Develop a Functional Prototype

The most common method for doing instructional design is to prepare a design document with accompanying story boards to show the design of your product. These documents are then given to production folks to actually produce the instructional materials. Michael Allen (see reference below) advocates the use of successive approximation as a design methodology. He believes that no e-learning application is perfect, that functional prototypes are better than storyboards and design specs, and that quick and dirty is beautiful. Another name for successive approximation is rapid prototyping. This is the design methodology we will use in this course.
A functional prototype is an interactive mockup of the final product with liberal annotation. In early versions drawings and sketches may take the place of graphics, video or audio but the basically functionality of the program is programmed so that it can be observed. There are different tools that can be used to create a functional prototype. In this course we recommend using PowerPoint which has some limitations but can still get you close to a functional prototype. If you have skills with some other authoring tool that allows very rapid prototyping and very rapid changes to prototypes you are welcome to use that tool instead. The idea is to get to an operational program as quickly as possible and then with each iteration in the design process to add to or modify this functional prototype.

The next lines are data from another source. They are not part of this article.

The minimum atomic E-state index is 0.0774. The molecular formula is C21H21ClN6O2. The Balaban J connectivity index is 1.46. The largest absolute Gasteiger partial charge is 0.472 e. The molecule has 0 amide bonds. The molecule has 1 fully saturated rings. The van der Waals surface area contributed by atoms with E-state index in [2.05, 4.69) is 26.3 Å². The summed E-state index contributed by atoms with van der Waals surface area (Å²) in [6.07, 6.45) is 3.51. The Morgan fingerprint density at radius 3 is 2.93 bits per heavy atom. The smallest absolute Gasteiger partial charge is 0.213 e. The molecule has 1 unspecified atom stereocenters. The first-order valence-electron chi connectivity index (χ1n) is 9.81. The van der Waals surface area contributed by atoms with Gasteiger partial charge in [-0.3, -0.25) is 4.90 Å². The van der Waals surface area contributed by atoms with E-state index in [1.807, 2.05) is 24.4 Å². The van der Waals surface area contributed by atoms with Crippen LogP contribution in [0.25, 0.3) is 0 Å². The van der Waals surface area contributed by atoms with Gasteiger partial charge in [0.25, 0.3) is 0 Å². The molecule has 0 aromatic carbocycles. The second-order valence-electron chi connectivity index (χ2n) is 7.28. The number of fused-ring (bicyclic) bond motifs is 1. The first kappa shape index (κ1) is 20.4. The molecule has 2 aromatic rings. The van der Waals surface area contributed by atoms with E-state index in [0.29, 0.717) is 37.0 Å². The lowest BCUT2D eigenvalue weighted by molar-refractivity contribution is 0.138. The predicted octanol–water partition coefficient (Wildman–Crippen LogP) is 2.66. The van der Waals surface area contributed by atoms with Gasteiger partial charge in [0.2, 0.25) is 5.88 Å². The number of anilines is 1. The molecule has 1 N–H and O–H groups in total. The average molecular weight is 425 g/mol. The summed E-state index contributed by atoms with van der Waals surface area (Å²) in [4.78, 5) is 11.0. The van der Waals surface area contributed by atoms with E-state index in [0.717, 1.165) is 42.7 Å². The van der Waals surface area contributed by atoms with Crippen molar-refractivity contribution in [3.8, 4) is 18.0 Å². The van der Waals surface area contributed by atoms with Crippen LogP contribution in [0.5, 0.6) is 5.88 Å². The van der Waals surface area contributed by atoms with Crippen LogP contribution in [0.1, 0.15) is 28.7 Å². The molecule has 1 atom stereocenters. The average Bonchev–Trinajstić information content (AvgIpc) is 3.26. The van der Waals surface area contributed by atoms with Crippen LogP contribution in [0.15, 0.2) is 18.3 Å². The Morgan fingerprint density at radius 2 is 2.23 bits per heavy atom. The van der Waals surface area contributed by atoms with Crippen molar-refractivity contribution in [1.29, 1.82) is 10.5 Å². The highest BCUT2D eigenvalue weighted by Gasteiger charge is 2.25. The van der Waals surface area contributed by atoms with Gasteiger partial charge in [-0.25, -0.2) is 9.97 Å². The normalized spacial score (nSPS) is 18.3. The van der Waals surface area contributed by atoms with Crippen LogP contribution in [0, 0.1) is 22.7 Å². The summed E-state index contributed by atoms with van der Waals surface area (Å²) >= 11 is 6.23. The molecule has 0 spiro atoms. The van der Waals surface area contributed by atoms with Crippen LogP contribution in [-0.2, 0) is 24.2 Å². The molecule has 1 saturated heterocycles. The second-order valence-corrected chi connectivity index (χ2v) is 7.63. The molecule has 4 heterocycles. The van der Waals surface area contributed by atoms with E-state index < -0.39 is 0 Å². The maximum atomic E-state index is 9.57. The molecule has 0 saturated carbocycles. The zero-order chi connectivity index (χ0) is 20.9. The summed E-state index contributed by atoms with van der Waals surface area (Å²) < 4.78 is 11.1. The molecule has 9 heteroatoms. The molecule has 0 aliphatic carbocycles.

For more elaboration of successive approximation see Chapter 4 Getting There through Successive Approximation (pp 99-142), in the following:

Allen, M. W. (2003). Michael Allen's Guide to e-Learning. New York: John Wiley & Sons, Inc.






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